According to the press releases published by the Ukrainian Ministry of Defence, the above mentioned assets are going to be divided in the following manner:
- UAH 3.9 billion – remuneration for the soldiers
- UAH 1.8 billion – clothing for the army
- UAH 1.3 billion – food for the army
- UAH 423.5 million – financial help for the families of the soldiers killed in the counter-terrorist operation
- UAH 181.8 million – for organization of training centres, firing grounds, field camps and road blocks,
- UAH 120 million – reimbursement related to the flat rental fees.
The 2015 budget allocated a sum of UAH 39.4 billion to support the army – (ca. USD 1.840 billion). This, current, budget is larger – by UAH 14 billion (ca. USD 653 million), than the sum allocated to defence back in 2014. In practical terms, all of these assets were used to acquire the new armament. Even though volunteering organizations are supporting the volunteers of the National Guard, more money is still needed. Fulfilling the Poltorak’s request would mean that the military budget would be three times larger than it currently is, in comparison with the last year, reaching a value of UAH 50 billion, i.e. ca. 2.335 billion US dollars.
As it was stated by the Ukrainian military expert, Yuriy Butusov, during his interview for the Ukrainian branch of the Deutsche Welle TV station “no concept regarding the potential reform of the Ukrainian Army exists”. He notes that President Poroshenko issued a regulation, the aim of which is to implement the changes in the development of the Ukrainian Army and the military doctrine, along with the armament procurement programme, back on 15th October 2014, however, so far, no decisions have been made within that scope.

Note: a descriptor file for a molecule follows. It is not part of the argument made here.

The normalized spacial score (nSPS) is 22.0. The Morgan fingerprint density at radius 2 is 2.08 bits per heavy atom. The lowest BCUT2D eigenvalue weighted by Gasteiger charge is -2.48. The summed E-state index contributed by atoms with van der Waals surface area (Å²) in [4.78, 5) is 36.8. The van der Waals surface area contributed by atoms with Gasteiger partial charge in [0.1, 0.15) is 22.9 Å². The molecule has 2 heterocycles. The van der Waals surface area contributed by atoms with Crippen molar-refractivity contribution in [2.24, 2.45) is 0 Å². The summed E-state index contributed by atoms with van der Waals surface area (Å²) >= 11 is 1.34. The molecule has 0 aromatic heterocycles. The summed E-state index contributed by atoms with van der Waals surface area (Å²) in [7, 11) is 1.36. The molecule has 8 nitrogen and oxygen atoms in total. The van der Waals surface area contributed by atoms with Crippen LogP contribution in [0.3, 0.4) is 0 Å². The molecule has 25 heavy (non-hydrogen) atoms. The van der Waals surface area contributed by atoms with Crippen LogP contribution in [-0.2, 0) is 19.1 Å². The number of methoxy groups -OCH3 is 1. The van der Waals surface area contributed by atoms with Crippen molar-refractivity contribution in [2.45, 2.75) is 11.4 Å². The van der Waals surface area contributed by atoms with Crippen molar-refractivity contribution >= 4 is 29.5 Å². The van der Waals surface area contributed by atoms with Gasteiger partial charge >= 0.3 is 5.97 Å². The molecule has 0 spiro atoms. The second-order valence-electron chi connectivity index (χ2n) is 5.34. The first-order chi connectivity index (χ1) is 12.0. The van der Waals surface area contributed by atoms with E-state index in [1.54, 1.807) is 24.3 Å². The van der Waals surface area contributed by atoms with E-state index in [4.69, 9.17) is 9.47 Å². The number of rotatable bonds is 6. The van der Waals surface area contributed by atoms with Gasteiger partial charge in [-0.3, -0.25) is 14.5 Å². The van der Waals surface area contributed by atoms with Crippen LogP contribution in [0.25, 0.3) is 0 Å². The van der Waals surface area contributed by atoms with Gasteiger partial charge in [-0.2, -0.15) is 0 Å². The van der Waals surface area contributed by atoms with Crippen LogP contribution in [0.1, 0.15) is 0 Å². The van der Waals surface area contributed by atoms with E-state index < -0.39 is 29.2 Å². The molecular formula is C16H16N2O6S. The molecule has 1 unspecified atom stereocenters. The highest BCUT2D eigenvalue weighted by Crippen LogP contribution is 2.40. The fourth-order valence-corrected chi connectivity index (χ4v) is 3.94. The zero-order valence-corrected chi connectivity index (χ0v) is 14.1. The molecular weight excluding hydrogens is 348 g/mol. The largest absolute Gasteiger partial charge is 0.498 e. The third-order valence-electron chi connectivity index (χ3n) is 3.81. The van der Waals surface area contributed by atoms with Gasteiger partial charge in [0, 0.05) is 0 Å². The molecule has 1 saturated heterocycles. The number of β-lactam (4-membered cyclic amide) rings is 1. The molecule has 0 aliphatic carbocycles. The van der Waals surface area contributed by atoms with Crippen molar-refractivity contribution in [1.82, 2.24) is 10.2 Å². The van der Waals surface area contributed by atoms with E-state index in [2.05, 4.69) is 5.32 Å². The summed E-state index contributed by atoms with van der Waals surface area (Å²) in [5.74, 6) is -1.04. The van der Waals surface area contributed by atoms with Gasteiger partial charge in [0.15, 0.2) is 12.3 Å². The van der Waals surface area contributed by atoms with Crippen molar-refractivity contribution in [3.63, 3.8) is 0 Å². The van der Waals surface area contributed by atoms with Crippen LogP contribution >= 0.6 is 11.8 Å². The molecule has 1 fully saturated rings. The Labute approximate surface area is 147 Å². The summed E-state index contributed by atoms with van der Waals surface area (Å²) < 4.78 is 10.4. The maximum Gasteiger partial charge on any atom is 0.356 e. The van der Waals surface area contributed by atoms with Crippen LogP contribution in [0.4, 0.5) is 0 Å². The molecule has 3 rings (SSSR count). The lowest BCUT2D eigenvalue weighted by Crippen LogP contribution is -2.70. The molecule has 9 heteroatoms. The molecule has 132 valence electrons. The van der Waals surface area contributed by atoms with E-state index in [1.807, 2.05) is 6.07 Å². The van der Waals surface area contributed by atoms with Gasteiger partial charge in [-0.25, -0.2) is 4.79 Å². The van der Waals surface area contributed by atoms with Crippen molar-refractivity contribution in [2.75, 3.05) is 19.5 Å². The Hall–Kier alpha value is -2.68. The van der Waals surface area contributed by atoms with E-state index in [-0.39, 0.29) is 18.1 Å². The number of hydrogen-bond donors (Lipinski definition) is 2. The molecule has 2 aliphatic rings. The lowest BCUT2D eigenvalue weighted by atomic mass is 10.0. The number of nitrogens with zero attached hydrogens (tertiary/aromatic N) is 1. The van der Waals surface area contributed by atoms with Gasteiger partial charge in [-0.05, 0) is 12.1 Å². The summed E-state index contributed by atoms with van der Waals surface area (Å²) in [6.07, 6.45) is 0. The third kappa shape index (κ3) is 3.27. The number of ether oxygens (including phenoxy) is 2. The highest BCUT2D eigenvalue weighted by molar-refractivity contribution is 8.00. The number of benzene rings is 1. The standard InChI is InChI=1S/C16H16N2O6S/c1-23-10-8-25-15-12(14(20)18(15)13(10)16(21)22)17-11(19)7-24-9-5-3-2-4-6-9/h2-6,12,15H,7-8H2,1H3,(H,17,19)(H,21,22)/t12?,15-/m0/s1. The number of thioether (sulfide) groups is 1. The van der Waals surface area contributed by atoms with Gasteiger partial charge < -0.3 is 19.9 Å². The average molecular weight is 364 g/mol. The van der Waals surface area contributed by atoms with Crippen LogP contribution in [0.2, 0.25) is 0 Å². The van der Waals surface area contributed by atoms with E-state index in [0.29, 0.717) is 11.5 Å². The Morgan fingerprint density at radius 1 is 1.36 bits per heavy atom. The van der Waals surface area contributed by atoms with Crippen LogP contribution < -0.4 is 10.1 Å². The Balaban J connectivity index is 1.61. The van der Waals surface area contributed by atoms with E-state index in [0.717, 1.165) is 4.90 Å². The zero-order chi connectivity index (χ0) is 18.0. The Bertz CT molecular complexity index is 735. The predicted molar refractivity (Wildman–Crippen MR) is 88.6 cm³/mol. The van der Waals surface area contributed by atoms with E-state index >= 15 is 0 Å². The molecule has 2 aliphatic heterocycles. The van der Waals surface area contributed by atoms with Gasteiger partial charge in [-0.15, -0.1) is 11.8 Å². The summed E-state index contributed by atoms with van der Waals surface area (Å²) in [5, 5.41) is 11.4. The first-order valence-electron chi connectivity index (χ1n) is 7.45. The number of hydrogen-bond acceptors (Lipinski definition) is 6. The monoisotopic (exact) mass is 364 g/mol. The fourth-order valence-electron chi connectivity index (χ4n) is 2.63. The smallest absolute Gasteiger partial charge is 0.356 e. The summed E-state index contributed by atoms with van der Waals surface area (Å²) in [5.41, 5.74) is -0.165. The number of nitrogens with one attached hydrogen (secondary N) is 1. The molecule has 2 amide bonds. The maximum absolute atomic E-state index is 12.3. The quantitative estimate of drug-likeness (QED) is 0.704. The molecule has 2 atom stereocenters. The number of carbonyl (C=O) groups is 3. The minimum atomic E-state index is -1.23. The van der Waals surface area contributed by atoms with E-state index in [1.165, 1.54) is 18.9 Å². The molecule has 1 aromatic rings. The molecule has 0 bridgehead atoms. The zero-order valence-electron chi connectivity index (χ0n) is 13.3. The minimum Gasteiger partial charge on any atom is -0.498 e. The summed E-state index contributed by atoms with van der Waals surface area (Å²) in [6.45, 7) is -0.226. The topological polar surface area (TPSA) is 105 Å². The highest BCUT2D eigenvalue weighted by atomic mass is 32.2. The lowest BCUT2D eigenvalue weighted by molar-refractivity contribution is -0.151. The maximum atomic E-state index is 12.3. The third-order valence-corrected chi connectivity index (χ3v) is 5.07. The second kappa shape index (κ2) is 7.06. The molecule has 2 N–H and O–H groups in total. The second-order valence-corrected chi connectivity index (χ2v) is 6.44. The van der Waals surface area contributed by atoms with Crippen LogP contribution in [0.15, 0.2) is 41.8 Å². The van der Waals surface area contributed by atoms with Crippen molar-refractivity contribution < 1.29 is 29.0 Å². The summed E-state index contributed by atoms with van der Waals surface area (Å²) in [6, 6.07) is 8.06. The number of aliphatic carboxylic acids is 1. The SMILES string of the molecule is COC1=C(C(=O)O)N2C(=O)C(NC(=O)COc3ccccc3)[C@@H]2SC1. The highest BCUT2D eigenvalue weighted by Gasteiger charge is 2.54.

Butusov stated that Ukraine shall follow the path taken by Poland or Bulgaria, both of which have successfully tailored their armies to the NATO standards. By following the steps undertaken by the above mentioned countries, Ukraine could be able to create the first quick reaction force element within 6 months. The main problem faced by the Ukrainians is placed within the administrative structure.
As Butusov notes, the Ukrainian Armed Forces are managed by two structural units in parallel – namely, by the Ministry of Defence and by the General Staff. This is a post-soviet structure. According to the Ukrainian law, the scopes of responsibility of these bodies are practically identical, thus they are reciprocally duplicated. This constitutes a problem within the scope of the reforms, but it also hampers the decision making chain during the wartime.